Okay, did you read the hilarious tweet conversation this summer between Chuck Wendig and Sam Sykes?
I’ll wait while you read it, because it’s a damned delight of an exchange between two writers who love their work and appreciate genre and enjoy happiness.
And then there was another one, this fall. It’s here.
Again, I’ll wait.
Okay. So, the above was the first I had ever heard of either Wendig or Sykes, and I instantly became a more-likely fan of both because of these interactions. Amazing, the power of social media, am I right?
I digress. I became a probable fan, and started following Wendig on instagram. He has a cute dog/food/life situation, and seems to absolutely adore the work he does. And then, lo and behold, I discovered that he writes for Disney sometimes, doing Star Wars stuff.
And by “Star Wars stuff,” I mean that when I got some random coupon from amazon for a free Star Wars graphic novel and OF COURSE I used it for “The Force Awakens” and then discovered that Wendig had done the adaptation, I was unreasonably happy for this author whose work I’d never read before and whose quick wit I happen to believe I probably enjoy.
All of which is to say, this is the first work by Wendig that I have read, and it is fantastic.
I have watched “The Force Awakens” a bunch of times. I love it a lot. I also like graphic novels quite a bit, though I don’t read them as often as I might like (see also: someday I’ll finally get to all the Dark Tower material available in graphic novel form). And I really think this adaptation was great.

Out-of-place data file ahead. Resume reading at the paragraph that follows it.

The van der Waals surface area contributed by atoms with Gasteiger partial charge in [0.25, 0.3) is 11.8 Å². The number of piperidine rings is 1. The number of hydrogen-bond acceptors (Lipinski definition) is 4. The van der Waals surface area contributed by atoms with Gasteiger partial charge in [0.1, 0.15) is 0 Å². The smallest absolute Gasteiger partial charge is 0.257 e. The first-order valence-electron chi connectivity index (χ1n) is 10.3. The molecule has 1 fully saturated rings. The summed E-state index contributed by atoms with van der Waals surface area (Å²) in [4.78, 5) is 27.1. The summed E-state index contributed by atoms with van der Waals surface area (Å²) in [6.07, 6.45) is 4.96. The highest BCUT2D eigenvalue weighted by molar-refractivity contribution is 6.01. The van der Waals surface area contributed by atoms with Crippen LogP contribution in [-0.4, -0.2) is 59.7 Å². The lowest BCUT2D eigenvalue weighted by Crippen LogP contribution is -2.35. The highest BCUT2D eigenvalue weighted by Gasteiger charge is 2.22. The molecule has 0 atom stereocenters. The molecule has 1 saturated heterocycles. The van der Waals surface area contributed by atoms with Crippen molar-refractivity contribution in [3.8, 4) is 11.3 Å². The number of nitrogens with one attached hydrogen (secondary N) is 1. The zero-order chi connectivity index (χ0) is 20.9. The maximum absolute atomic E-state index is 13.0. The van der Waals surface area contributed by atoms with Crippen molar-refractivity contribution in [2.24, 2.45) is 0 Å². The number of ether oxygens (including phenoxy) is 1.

Not perfect, though. I did feel like the characterization of Rey had a much longer warming period in this adaptation than she has in the film. But that’s barely a low point, and there were far more high points than low.
If you ask me, Rathtar are meant to be drawn… that sequence was aces in graphic form. There’s also a lovely panel just before the Starkiller Base hits the Hosnian System that identifies by name Lanever Villecham and Korr Sella standing on the balcony watching the attack come for them, details that couldn’t be included in the film.
The characters are drawn very identifiably, but without any pressure to be photoreal versions of the actors. The best lines from the movie are included, but there is less dialogue than one might imagine; more often, it is just panel after panel of lovely drawing showing the action unfolding in all the right ways.
The novel is divided into 6 books, with all the right and useful cliffhangers in all the right places.
It’s a job well done, and I’m very impressed, and very grateful to own this work. I have a feeling it’s going to be a new, regular comfort read.